Dream Dictionaries: Why You Should NEVER Use One

Dream Dictionary

What is a Dream Dictionary Anyways?

A dream dictionary includes interpretations of dreams, giving each symbol in a dream a specific meaning.

Why You Should Never Use Dream Dictionaries

We are all human and while it seems reasonable that we would have associations in common, in the language of dream analysis, there is nothing so valuable and revealing than to interview the dreamer.

Our sophisticated unconscious is a vast reservoir, holding in it every single memory and association you’ve had since you were born. Younger people might refer to it as an incredible database, while those, like myself, who are over 50, prefer a filing cabinet. The reason I prefer saying a filing cabinet is because when you want to say something to yourself in the interior conversation that is the dream, it’s as if a filing cabinet opens and all the images and feelings you have collected that perfectly fit what you want to say to yourself, are right there for the choosing.

Because the images are directly associated with your memories, they are as unique as your fingerprint and simply cannot be looked up in a book. Here’s a great example. Name 3 or 4 things that come to mind when you think about a horse.

You Are Unique So Are Your Dreams’ Symbols

I looked horse up in a popular on-line dictionary and here’s what it says. “a horse in your dream symbolizes strength, power, endurance, virility, and sexual prowess. It also represents a strong, physical energy. You need to tame the wild forces within. The dream may also be a pun that you are “horsing around”. Alternatively, to see a horse in your dream indicates that you need to be less arrogant and “get off your high horse”. If the horse has two heads (one on each end), then it implies that you are being pulled into two different directions. Perhaps your strength or power is being divided. Or you are confused about some sexual matter.”

Does that fit with your responses? It surely has zero connection to mine! For me, seeing a horse in my dream will have me looking for a recent situation in my waking-life that has me feeling unsure about my footing. I’m not feeling settled; upright! Further, I will try to connect where or in what situation I’m not feeling in control.

That’s because when I was ten years old, my saddle wasn’t secured properly, and once we started cantering, to my surprise
I started slowly slipping while still seated in my saddle and I continued that slip until I was literally on a 90-degree angle!

Now that you know about my personal associations to a horse, you will probably understand that leading up to a recent audition I had, I was dreaming about horses! … Not sure of myself and I definitely did not feel quite “on top of” my situation. My point is, it was not something I could look up in a dictionary and know the meaning it represented.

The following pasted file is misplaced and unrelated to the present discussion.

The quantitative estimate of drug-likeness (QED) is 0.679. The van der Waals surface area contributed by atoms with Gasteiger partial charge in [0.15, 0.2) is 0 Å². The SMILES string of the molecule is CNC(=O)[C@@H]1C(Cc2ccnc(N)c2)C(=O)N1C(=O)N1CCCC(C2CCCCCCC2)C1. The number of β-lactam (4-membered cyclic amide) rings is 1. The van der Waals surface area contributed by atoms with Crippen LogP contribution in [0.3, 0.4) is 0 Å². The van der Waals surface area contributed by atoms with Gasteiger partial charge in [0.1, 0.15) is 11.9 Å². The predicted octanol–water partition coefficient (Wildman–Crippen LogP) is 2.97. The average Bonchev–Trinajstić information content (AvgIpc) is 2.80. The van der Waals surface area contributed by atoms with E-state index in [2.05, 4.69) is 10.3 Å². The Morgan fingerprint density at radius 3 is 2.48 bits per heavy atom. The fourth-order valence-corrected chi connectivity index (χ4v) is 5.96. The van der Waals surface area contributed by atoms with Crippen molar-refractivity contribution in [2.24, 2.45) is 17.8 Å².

Another very cool aspect of our personal dictionary, which you will also never find in a dream dictionary, is how our images, memories, and associations are “coupled” inside a file. In fact, our associations are not only coupled together in a file they are also interchangeable! Here’s a terrific example of how this application of interchangeable associations works when you see it happen in a dream.

Horse symbol meaning in dream dictionaries

Sarah’s Dream

In Sara’s personal associations to “Men who belong to me” or “Men who I feel possessive of”, you will find the following list:

  • any guy I’m dating
  • my brother
  • my dad
  • my bff cousin
  • my dearest high school friend Ben

Before I share Sarah’s dream, keep in mind her private and unique list of associations. First, here is the waking situation that triggered the dream. Sarah had introduced her favorite male cousin to her roommate and the two became instant friends. The weekend of the dream, she had invited her roommate to join them on a weekend trip, and at one point, the two of them were sitting in the front seat while Sarah was in the back seat, watching. This scene left Sarah feeling left out and betrayed, although she hid her feelings immediately, not only from her cousin and her friend, but most importantly, from herself!

In her dream Sarah invited over a guy she was dating and walked out of the bathroom only to find her roommate was hooking up with him! Her dream left Sarah feeling left out and betrayed. Her “witnessing” the cheat in the dream, mirrored how Sarah was “watching” them from the back seat, and in the process accomplished getting her in touch with the feelings she experienced but hadn’t express during the daytime event.

Sarah’s dream was not about being “cheated on” but by using that particular scenario it captured her feelings and encouraged to express herself.

Conclusion

I hope these examples have explained for you why dream analysis is nothing about looking something up in a book. In fact, because we humans are natural avoiders—welcome to the human race— reaching for a dream dictionary just turns into another way to avoid when the whole point in the first place is to LOOK IN! What are your personal associations to the images?

The answer to that question will have your dream analyzed, faster than any dictionary. I promise.

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